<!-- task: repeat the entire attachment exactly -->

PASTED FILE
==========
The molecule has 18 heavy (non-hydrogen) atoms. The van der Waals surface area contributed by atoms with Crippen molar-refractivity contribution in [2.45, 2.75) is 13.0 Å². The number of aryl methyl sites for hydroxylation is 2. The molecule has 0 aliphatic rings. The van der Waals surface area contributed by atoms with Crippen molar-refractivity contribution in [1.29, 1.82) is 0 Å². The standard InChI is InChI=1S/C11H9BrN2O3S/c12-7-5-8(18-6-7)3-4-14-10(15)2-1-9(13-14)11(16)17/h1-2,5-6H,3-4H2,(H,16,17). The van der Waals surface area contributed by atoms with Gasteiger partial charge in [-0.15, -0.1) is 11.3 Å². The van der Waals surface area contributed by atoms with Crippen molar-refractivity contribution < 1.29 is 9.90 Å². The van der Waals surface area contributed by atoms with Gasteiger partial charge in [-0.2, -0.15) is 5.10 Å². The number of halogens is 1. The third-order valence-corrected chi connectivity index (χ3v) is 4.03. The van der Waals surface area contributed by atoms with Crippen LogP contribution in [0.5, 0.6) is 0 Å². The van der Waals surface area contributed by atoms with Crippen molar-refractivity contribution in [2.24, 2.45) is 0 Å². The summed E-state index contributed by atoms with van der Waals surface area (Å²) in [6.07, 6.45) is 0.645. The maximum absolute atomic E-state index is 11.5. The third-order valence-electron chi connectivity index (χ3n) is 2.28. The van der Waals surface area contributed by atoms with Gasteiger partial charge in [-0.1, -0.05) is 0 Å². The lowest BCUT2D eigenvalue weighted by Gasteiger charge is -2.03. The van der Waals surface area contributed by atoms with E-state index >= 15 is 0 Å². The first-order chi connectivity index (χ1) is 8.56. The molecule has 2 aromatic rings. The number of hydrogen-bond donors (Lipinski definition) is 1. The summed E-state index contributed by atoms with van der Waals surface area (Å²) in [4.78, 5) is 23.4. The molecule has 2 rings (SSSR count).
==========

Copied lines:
The molecule has 18 heavy (non-hydrogen) atoms. The van der Waals surface area contributed by atoms with Crippen molar-refractivity contribution in [2.45, 2.75) is 13.0 Å². The number of aryl methyl sites for hydroxylation is 2. The molecule has 0 aliphatic rings. The van der Waals surface area contributed by atoms with Crippen molar-refractivity contribution in [1.29, 1.82) is 0 Å². The standard InChI is InChI=1S/C11H9BrN2O3S/c12-7-5-8(18-6-7)3-4-14-10(15)2-1-9(13-14)11(16)17/h1-2,5-6H,3-4H2,(H,16,17). The van der Waals surface area contributed by atoms with Gasteiger partial charge in [-0.15, -0.1) is 11.3 Å². The van der Waals surface area contributed by atoms with Crippen molar-refractivity contribution < 1.29 is 9.90 Å². The van der Waals surface area contributed by atoms with Gasteiger partial charge in [-0.2, -0.15) is 5.10 Å². The number of halogens is 1. The third-order valence-corrected chi connectivity index (χ3v) is 4.03. The van der Waals surface area contributed by atoms with Crippen LogP contribution in [0.5, 0.6) is 0 Å². The van der Waals surface area contributed by atoms with Crippen molar-refractivity contribution in [2.24, 2.45) is 0 Å². The summed E-state index contributed by atoms with van der Waals surface area (Å²) in [6.07, 6.45) is 0.645. The maximum absolute atomic E-state index is 11.5. The third-order valence-electron chi connectivity index (χ3n) is 2.28. The van der Waals surface area contributed by atoms with Gasteiger partial charge in [-0.1, -0.05) is 0 Å². The lowest BCUT2D eigenvalue weighted by Gasteiger charge is -2.03. The van der Waals surface area contributed by atoms with E-state index >= 15 is 0 Å². The first-order chi connectivity index (χ1) is 8.56. The molecule has 2 aromatic rings. The number of hydrogen-bond donors (Lipinski definition) is 1. The summed E-state index contributed by atoms with van der Waals surface area (Å²) in [4.78, 5) is 23.4. The molecule has 2 rings (SSSR count).